github: 'https://github.com/withastro/starlight',

You might not notice it right away, but if you open a Starlight page, like http://localhost:3000/guides/example/, you will see some artifacts - like the sidebar - being incorrectly formatted.

CSS reset

To explain why, we need to first explain the term “CSS reset”.

A CSS reset is a snippet of CSS that “resets” the styling of all HTML elements to a consistent baseline.

For example, CSS reset can be used just to make sure your design looks the same in all browsers.

Alternatively, a CSS reset can be an opinionated set of styles designed just for your project or design system. Two popular CSS resets are CSS Reset from Eric A. Meyer and Normalize CSS from Sindre Sorhus.

Tailwind CSS comes with its own CSS reset called Preflight, which, unfortunately, is not compatible with the minimal CSS reset used by Starlight. To make it work, we are going to use Tailwind without Preflight. We don’t want to change the default/main Tailwind configuration, because it will not function correctly without Preflight. So, instead, we are going to create a separate Tailwind configuration for Starlight.

Creating a separate Tailwind configuration for Starlight

If you skipped the previous sections, make sure that you have at least installed the tailwindcss package and created a postcss.config.cjs file. (See instructions on getting it done.)

New configuration file

First, let’s create a new Tailwind config file tailwind.docs.config.cjs with the following content:

/** @type {import('tailwindcss').Config} */
module.exports = {
  content: ['./src/**/*.{astro,html,js,jsx,md,mdx,svelte,ts,tsx,vue}'],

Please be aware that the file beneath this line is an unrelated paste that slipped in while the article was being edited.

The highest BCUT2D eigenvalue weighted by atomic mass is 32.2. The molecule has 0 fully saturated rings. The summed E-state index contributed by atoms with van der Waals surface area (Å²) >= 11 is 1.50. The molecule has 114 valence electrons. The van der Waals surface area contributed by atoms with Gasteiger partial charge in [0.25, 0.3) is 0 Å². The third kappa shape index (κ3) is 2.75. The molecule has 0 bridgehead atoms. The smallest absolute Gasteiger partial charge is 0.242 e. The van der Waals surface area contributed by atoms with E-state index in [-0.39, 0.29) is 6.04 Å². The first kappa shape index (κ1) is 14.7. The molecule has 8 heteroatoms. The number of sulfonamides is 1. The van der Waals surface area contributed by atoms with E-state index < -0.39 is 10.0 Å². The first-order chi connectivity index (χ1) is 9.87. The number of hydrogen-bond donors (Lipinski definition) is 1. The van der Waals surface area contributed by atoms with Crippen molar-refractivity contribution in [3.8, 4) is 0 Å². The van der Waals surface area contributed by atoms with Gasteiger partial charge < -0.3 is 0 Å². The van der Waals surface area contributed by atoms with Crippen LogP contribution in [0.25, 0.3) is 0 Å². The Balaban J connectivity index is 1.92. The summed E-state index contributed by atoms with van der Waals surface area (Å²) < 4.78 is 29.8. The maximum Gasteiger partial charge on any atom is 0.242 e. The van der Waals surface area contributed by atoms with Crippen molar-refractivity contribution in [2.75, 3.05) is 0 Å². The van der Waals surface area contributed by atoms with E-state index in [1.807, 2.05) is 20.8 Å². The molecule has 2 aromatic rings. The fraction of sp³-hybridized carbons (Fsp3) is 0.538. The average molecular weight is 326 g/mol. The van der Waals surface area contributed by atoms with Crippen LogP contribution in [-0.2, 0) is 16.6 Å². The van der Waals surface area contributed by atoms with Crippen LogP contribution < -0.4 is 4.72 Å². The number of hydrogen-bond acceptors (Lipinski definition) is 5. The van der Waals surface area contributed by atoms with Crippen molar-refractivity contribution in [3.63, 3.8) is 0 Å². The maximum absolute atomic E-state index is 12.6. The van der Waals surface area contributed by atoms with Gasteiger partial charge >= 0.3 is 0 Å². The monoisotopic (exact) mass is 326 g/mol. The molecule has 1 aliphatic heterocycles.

corePlugins: {
    preflight: false,

Note that we are using corePlugins.preflight: false to disable Preflight, Tailwind’s CSS reset. This will make sure that Starlight’s CSS styles are not messed with.

As a side note, you might look into optimizing content property of your Tailwind configuration files - we have a dedicated tutorial on using multiple tailwind configs covering the topic in detail.

New style file

Next, create a new Tailwind CSS file src/styles/tailwind.docs.css with the following content:

@config "../../tailwind.docs.config.cjs";

@tailwind base;
@tailwind components;
@tailwind utilities;

Include new style file

Now, to use the new CSS file in Starlight, we need to modify the astro.config.mjs file, like so:

// https://astro.build/config
export default defineConfig({
  integrations: [
-     customCss: ['/src/styles/tailwind.css'],
+     customCss: ['/src/styles/tailwind.docs.css'],
      title: 'My Docs',
      social: {
        github: 'https://github.com/withastro/starlight',

To make sure it works, edit the src/content/docs/guides/example.md file with some Tailwind classes:

<div class="text-red-500">hello</div>

If you navigate to http://localhost:3000/guides/example/, you should see red text!



This concludes our series of articles on using Tailwind with Astro.

First, we learned how to configure Tailwind in Astro without the @astrojs/tailwind integration. Then, we figured out how to have multiple Tailwind configurations active in the same project, allowing for better control of additional parameters and minimizing the resulting CSS bundle size. Finally, we combined all that knowledge to devise an elegant solution to a demanding situation requiring separate Tailwind configurations, one of which doesn’t use Tailwind’s CSS reset.

If you enjoyed this article, here are a couple of others you might like:

Also, check out our Astro templates:

If you’re curious about Fogbender, a good place to start is to sign up and/or to find out why all existing customer support tools are designed for B2C.